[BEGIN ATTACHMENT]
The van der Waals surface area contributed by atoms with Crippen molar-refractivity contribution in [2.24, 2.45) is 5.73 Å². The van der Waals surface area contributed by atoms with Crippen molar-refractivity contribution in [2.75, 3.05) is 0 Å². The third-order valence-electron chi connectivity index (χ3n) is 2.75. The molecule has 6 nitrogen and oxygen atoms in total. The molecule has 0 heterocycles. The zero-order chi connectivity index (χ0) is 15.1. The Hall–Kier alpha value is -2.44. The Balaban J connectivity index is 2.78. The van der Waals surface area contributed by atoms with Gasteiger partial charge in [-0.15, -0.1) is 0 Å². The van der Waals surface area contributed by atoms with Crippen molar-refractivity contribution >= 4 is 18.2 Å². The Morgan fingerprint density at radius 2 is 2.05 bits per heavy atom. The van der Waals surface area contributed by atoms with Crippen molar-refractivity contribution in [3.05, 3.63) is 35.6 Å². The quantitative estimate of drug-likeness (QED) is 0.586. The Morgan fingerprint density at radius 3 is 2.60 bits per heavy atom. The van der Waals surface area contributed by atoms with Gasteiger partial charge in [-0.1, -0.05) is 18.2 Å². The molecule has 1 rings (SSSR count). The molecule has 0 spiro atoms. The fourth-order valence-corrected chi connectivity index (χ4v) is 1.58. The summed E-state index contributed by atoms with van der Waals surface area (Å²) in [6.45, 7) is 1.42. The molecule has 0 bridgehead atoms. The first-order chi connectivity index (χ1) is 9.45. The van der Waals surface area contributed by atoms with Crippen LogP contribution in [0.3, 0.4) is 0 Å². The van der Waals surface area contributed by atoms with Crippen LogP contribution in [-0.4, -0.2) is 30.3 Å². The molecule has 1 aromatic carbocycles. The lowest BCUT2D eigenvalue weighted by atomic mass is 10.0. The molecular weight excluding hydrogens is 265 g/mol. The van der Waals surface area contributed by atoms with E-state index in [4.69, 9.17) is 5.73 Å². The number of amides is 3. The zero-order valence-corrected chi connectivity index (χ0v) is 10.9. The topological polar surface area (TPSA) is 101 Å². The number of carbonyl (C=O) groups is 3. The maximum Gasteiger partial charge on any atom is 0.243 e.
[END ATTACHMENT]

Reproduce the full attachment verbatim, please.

The van der Waals surface area contributed by atoms with Crippen molar-refractivity contribution in [2.24, 2.45) is 5.73 Å². The van der Waals surface area contributed by atoms with Crippen molar-refractivity contribution in [2.75, 3.05) is 0 Å². The third-order valence-electron chi connectivity index (χ3n) is 2.75. The molecule has 6 nitrogen and oxygen atoms in total. The molecule has 0 heterocycles. The zero-order chi connectivity index (χ0) is 15.1. The Hall–Kier alpha value is -2.44. The Balaban J connectivity index is 2.78. The van der Waals surface area contributed by atoms with Gasteiger partial charge in [-0.15, -0.1) is 0 Å². The van der Waals surface area contributed by atoms with Crippen molar-refractivity contribution >= 4 is 18.2 Å². The Morgan fingerprint density at radius 2 is 2.05 bits per heavy atom. The van der Waals surface area contributed by atoms with Crippen molar-refractivity contribution in [3.05, 3.63) is 35.6 Å². The quantitative estimate of drug-likeness (QED) is 0.586. The Morgan fingerprint density at radius 3 is 2.60 bits per heavy atom. The van der Waals surface area contributed by atoms with Gasteiger partial charge in [-0.1, -0.05) is 18.2 Å². The molecule has 1 rings (SSSR count). The molecule has 0 spiro atoms. The fourth-order valence-corrected chi connectivity index (χ4v) is 1.58. The summed E-state index contributed by atoms with van der Waals surface area (Å²) in [6.45, 7) is 1.42. The molecule has 0 bridgehead atoms. The first-order chi connectivity index (χ1) is 9.45. The van der Waals surface area contributed by atoms with Crippen LogP contribution in [0.3, 0.4) is 0 Å². The van der Waals surface area contributed by atoms with Crippen LogP contribution in [-0.4, -0.2) is 30.3 Å². The molecule has 1 aromatic carbocycles. The lowest BCUT2D eigenvalue weighted by atomic mass is 10.0. The molecular weight excluding hydrogens is 265 g/mol. The van der Waals surface area contributed by atoms with E-state index in [4.69, 9.17) is 5.73 Å². The number of amides is 3. The zero-order valence-corrected chi connectivity index (χ0v) is 10.9. The topological polar surface area (TPSA) is 101 Å². The number of carbonyl (C=O) groups is 3. The maximum Gasteiger partial charge on any atom is 0.243 e.